CHESS OR CHURCH?
As the Scottish Episocopal church engages with the question of same-sex marriage, there is another group within the Anglican communion who is prepraring to make some news in Edinbrugh today. Gafcom, the grouping of those who are of conservative theology, may appoint a Bishop for Scotland, should the SEC vote in favour of licencing clergy for same-sex marriage.
This would not quite be in the “flying bishops” mode of the C of E, who appointed bishops to service the needs of those who opposed female clergy. The difference, and it is a big one, is that the Gafcom Bishop would be operating within Scotland, without being licenced or approved by Scottish Bishops.
Can Gafcom do it? Within Scottish canonical law, probably not, within the wider context of episcopal authority, possibly. The question is not can they, but should they?
To me it points to a question of what sort of church we want to be. I want to be the sort of church the Apostles founded, a spirit-breathed bible-based, divinely institued communion of God. But what does that sort of church look like? If we go by the Acts of the Apostles, it looks like a passionate, messy, argumentative but faithful church, full of vibrant people and full hearts. And occasional arguments. That’s part of the package. What it doesn’t look like is a bureaucratic, procedural, ecclesiastical church, whose communion with one another is through pronouncements, regulations and canons.
Jesus knew the sort of church he was setting up when in Matthew 18 he gave them some sort of rules for how to disagree. He did that because he knew they would – often. If you have an issue with your brother or sister, he said, speak to them personally first, then if that doesn’t work, bring along a few friends to help sort the matter out, if not speak to the whole church, and keep working on it until you see no choice but to split – and even then, he said, treat them like a Gentile – that is, someone in need of the loving mercy of God, someone to be brought back into the folk and taught the good news. At no point was there an opt-out of communicating with those with whom your disagree.
Paul may not have heard that part of the teaching when he confronted Peter about Gentile converts, but it was certainly what he did. In his own Pauline way, he more or less bawled Peter out for backsliding on his attitude towards Gentiles. Paul didn’t talk about Peter, he talked to him, he travelled a long way to speak to him. They had a passionate discussion, possibly and argument, and they kept debating and discussing.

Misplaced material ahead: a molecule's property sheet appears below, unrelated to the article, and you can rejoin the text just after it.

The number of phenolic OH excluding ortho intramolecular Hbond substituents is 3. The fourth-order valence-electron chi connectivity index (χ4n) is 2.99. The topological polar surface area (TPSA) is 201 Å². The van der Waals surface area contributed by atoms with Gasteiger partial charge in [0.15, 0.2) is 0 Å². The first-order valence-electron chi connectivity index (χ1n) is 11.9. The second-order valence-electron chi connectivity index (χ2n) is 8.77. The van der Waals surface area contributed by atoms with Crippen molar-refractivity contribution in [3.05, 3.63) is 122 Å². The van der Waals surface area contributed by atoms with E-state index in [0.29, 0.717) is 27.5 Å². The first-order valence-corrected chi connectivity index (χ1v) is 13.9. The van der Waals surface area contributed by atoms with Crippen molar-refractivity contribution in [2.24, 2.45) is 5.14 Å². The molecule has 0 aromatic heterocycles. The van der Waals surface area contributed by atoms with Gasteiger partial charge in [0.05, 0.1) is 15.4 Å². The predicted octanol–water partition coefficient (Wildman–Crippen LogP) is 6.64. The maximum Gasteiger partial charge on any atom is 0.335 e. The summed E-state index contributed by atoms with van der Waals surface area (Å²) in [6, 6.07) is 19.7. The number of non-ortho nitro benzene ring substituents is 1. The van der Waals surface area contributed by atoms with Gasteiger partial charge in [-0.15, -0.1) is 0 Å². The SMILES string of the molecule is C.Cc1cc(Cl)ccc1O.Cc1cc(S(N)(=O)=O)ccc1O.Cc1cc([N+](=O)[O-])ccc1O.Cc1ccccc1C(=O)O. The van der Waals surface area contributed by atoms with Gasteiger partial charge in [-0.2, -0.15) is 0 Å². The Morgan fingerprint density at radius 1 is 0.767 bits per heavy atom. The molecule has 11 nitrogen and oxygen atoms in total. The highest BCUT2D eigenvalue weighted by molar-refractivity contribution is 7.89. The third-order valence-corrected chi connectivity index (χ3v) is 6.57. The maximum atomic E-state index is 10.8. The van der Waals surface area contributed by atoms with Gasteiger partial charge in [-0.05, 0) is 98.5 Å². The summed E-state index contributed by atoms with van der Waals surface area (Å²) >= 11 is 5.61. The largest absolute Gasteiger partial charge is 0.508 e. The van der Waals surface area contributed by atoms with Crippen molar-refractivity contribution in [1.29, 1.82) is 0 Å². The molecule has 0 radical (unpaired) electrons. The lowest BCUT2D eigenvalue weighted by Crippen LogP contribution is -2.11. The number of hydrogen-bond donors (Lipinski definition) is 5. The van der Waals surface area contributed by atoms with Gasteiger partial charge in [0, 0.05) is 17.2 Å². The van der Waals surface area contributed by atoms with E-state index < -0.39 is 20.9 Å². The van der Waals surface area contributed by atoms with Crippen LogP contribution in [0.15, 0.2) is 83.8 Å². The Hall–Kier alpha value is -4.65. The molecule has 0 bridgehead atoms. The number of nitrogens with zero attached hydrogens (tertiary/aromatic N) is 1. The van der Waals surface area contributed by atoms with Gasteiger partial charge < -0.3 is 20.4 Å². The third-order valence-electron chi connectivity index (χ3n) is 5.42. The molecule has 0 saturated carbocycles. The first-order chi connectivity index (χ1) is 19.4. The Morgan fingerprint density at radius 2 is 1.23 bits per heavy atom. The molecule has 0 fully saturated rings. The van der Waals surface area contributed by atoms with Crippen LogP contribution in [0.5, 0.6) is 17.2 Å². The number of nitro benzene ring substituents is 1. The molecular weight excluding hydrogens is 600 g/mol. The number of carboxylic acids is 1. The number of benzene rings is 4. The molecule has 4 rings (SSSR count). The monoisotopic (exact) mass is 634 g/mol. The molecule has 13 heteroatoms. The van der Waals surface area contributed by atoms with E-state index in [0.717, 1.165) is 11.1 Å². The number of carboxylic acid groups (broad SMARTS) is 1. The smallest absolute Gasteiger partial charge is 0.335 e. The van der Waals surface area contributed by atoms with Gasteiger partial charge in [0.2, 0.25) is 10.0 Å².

By contrast, a theological discussion about the nature of God as expressed in the Creed took place a few centuries later. By now the church was powerful and well-organised. The controversy was about whether the Holy Spirit proceeded from the Father and the son together, or just from the Father – known as the filioque clause.
Now that theological discussion had been simmering for centuries, from the 6th scentury, but in the 11th century things changed. It changed because both sides of this debate became associated with political power. The place of the Bishop of Rome and the Bishop of Constantinope in the church became a subtext to a simmering argument, the issue of how the church was governed became a power-grab, and in 1054 the schism between what is now the Orthodox and Catholic churches took place. It is for this reason, the question of whether the Holy Spirit proceeds from the Father or the father and son together, than the churches have been split fromm the 11th century to this day. Now I don’t know about you, but that sounds pretty embarassing to me.
The question of what sort of church we are boils down to this – are we a family, or an ideology? Should we behave like a family, with our arguments and disagreements, or like a political party, with a given party line, and occasional schisms?
My Dad and I disagree about many things. We disagree about divorce and remarriage, about female clergy, about same-sex marriage. We even, believe it or not, on an evening with rather too much whisky, disagreed about the filioque clause. But he’s still my Dad. We still talk together about all of these things, and many more. And we still love each other. If we have a problem we talk it through. Sometimes it’s resolved, sometimes it’s not, sometimes it takes time.
I believe we are supposed to be the family of God, not a political party. Political parties can have nice clear lines, and nice clean policy statements. But they also have machinations, power-bases and subterfuge, none of which is part of our Gospel. I’m afraid the Gafcom move feels like a political move, not a family argument.
It might be that having an alternative oversight bishop could keep some of our churches in the Anglican commuinion, should the same-sex marriage vote go through. I wouldn’t like it, but then again I don’t like lots of things that my family members do. Loving people who are different is a compromise.
But not this way. Not this political way. By all means, let’s talk with passion. Let’s discuss and wrestle and fight and pray. Let’s shout at each other if we need to in the street like St Paul. Let’s lose our tempers if we must, and come together and talk of other things, like normaly families do.
But let’s not seek to out-manouvre one another. This isn’t chess, this is church. If we do it this way, there may be a winner, but it won’t be the will of God.